My kids go back to school tomorrow. It’s the end of summer vacation, but also a beginning.
As we sort out clothes, lunch requests and school supplies, the moments are interspersed with short conversations on the possibilities for this new school year and I’m finding myself drawn to the parallels between starting a new school year and starting a new job.
My 10 year old is going back to the same school he’s been in since he was 5. It may be the same building, but for all the changes he’ll be experiencing on his first day, the building is probably the least of his concerns. Like a new employee, he doesn’t really know much about the person who will be at the centre of the next year, his teacher (manager). He doesn’t know if this person will be friendly and engaging and want to understand what he’s all about and make it an environment he’ll wake up looking forward to every morning, or if it will be the opposite, and instead he’ll wake up filled with angst or trepidation of what the day might bring.
Not only is he thinking about his teacher, but he’s thinking about the social possibilities for this year. Will he have the opportunity to work on a project with a team that’s fun and that respects what everyone has to offer, will he get to sit next to his friends, and might he get picked for those special activities that everyone wants to be picked for but only a few ever are?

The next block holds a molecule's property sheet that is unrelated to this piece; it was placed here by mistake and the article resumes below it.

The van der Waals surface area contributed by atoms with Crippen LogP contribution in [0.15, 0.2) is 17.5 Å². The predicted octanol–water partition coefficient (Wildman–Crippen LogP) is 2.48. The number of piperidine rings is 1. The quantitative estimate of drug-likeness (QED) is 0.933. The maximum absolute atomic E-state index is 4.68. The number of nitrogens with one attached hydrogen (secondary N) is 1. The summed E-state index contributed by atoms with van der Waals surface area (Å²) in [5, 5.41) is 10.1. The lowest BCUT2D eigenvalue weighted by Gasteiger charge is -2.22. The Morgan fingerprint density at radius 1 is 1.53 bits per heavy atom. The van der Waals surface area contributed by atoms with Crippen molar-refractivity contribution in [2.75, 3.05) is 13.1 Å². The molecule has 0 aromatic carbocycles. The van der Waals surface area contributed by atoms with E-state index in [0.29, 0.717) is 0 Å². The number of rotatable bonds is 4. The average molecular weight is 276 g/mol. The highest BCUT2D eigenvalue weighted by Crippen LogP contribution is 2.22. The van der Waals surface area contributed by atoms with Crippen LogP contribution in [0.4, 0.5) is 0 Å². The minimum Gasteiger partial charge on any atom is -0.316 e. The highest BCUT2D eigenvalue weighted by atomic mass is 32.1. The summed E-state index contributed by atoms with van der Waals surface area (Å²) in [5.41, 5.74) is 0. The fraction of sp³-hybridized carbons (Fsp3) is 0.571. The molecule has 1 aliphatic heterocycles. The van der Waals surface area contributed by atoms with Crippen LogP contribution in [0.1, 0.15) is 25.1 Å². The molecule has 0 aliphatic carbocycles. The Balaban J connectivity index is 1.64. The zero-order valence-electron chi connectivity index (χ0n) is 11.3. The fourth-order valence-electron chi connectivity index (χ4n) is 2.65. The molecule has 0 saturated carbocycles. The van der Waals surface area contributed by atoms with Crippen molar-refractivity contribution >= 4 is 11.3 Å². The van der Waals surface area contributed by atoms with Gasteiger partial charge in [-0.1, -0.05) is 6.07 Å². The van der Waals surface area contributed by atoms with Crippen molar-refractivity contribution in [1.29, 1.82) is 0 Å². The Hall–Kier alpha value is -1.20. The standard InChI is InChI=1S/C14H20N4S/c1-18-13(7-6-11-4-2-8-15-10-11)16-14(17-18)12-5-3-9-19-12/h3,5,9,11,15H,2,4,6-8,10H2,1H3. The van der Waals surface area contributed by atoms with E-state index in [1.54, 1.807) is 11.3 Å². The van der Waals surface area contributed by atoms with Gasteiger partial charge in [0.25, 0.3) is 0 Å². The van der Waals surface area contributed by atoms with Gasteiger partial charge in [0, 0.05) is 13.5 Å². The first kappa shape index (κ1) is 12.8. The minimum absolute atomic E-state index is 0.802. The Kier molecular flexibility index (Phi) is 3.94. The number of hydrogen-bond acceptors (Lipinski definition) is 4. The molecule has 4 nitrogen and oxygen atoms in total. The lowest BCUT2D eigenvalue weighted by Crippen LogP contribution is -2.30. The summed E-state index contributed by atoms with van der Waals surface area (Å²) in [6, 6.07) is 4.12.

Will what he learns this year be meaningful? Will it be a great year that captures his imagination and motivates him to want to learn more or will each day feel like a struggle where it seems like there are few incentives for trying his best?
As I pack up his backpack and help him get things ready for tomorrow, it’s a good time for me to keep these questions in mind as a way of refocusing not only on the experiences of my immediate team but also of the much larger team, who are really at the heart of the work that I do.
Never underestimate the power of a great beginning.